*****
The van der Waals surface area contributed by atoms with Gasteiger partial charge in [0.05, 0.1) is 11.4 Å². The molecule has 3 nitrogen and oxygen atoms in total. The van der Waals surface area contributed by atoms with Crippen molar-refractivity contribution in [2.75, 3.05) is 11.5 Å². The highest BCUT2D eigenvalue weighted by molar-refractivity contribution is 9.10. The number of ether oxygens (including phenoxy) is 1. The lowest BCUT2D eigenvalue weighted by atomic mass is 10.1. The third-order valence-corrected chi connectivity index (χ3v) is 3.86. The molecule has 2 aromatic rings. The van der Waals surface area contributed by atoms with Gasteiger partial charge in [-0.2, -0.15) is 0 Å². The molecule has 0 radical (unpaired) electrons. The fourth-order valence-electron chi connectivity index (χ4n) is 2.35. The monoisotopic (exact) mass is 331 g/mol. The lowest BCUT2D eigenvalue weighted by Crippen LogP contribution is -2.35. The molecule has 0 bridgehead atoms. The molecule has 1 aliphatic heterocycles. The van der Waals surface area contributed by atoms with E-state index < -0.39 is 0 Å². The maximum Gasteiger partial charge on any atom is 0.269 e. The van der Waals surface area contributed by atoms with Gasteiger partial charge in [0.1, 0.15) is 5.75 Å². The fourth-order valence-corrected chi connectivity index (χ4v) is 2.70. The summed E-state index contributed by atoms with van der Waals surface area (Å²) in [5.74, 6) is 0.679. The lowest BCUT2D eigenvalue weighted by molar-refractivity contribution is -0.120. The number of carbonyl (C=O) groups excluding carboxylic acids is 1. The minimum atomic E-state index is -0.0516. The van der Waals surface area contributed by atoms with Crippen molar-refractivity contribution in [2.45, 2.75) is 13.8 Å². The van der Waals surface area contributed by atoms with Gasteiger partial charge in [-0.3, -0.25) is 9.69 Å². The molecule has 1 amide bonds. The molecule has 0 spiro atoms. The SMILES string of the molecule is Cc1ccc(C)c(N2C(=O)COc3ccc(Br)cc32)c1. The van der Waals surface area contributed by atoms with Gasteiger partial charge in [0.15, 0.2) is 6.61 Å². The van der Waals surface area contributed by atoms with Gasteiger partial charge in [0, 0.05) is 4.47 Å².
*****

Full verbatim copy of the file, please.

The van der Waals surface area contributed by atoms with Gasteiger partial charge in [0.05, 0.1) is 11.4 Å². The molecule has 3 nitrogen and oxygen atoms in total. The van der Waals surface area contributed by atoms with Crippen molar-refractivity contribution in [2.75, 3.05) is 11.5 Å². The highest BCUT2D eigenvalue weighted by molar-refractivity contribution is 9.10. The number of ether oxygens (including phenoxy) is 1. The lowest BCUT2D eigenvalue weighted by atomic mass is 10.1. The third-order valence-corrected chi connectivity index (χ3v) is 3.86. The molecule has 2 aromatic rings. The van der Waals surface area contributed by atoms with Gasteiger partial charge in [-0.2, -0.15) is 0 Å². The molecule has 0 radical (unpaired) electrons. The fourth-order valence-electron chi connectivity index (χ4n) is 2.35. The monoisotopic (exact) mass is 331 g/mol. The lowest BCUT2D eigenvalue weighted by Crippen LogP contribution is -2.35. The molecule has 0 bridgehead atoms. The molecule has 1 aliphatic heterocycles. The van der Waals surface area contributed by atoms with E-state index < -0.39 is 0 Å². The maximum Gasteiger partial charge on any atom is 0.269 e. The van der Waals surface area contributed by atoms with Gasteiger partial charge in [0.1, 0.15) is 5.75 Å². The fourth-order valence-corrected chi connectivity index (χ4v) is 2.70. The summed E-state index contributed by atoms with van der Waals surface area (Å²) in [5.74, 6) is 0.679. The lowest BCUT2D eigenvalue weighted by molar-refractivity contribution is -0.120. The number of carbonyl (C=O) groups excluding carboxylic acids is 1. The minimum atomic E-state index is -0.0516. The van der Waals surface area contributed by atoms with Crippen molar-refractivity contribution in [2.45, 2.75) is 13.8 Å². The van der Waals surface area contributed by atoms with Gasteiger partial charge in [-0.3, -0.25) is 9.69 Å². The molecule has 1 amide bonds. The molecule has 0 spiro atoms. The SMILES string of the molecule is Cc1ccc(C)c(N2C(=O)COc3ccc(Br)cc32)c1. The van der Waals surface area contributed by atoms with Gasteiger partial charge in [0.15, 0.2) is 6.61 Å². The van der Waals surface area contributed by atoms with Gasteiger partial charge in [0, 0.05) is 4.47 Å².